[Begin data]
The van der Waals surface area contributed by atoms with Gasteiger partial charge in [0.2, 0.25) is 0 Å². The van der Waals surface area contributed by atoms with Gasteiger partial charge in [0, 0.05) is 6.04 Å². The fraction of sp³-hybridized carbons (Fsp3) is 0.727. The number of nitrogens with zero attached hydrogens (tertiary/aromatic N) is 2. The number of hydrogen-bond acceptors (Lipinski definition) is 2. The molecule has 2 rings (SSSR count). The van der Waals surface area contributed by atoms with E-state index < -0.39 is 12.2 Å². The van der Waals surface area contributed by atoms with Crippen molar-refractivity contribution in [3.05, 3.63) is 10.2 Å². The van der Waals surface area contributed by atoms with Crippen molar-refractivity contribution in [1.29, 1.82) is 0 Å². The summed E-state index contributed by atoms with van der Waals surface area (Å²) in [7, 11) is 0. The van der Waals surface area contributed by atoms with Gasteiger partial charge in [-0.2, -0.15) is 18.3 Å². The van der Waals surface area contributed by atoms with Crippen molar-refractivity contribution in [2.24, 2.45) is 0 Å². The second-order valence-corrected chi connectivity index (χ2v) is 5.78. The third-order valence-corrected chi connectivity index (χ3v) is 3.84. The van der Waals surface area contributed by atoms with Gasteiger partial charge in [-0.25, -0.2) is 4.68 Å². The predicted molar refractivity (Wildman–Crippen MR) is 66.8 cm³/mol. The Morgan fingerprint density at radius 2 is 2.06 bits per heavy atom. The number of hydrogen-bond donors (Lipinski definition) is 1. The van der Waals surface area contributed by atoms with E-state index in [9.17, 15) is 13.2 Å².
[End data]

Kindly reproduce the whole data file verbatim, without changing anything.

The van der Waals surface area contributed by atoms with Gasteiger partial charge in [0.2, 0.25) is 0 Å². The van der Waals surface area contributed by atoms with Gasteiger partial charge in [0, 0.05) is 6.04 Å². The fraction of sp³-hybridized carbons (Fsp3) is 0.727. The number of nitrogens with zero attached hydrogens (tertiary/aromatic N) is 2. The number of hydrogen-bond acceptors (Lipinski definition) is 2. The molecule has 2 rings (SSSR count). The van der Waals surface area contributed by atoms with E-state index < -0.39 is 12.2 Å². The van der Waals surface area contributed by atoms with Crippen molar-refractivity contribution in [3.05, 3.63) is 10.2 Å². The van der Waals surface area contributed by atoms with Crippen molar-refractivity contribution in [1.29, 1.82) is 0 Å². The summed E-state index contributed by atoms with van der Waals surface area (Å²) in [7, 11) is 0. The van der Waals surface area contributed by atoms with Gasteiger partial charge in [-0.2, -0.15) is 18.3 Å². The van der Waals surface area contributed by atoms with Crippen molar-refractivity contribution in [2.24, 2.45) is 0 Å². The second-order valence-corrected chi connectivity index (χ2v) is 5.78. The third-order valence-corrected chi connectivity index (χ3v) is 3.84. The van der Waals surface area contributed by atoms with Gasteiger partial charge in [-0.25, -0.2) is 4.68 Å². The predicted molar refractivity (Wildman–Crippen MR) is 66.8 cm³/mol. The Morgan fingerprint density at radius 2 is 2.06 bits per heavy atom. The number of hydrogen-bond donors (Lipinski definition) is 1. The van der Waals surface area contributed by atoms with E-state index in [9.17, 15) is 13.2 Å².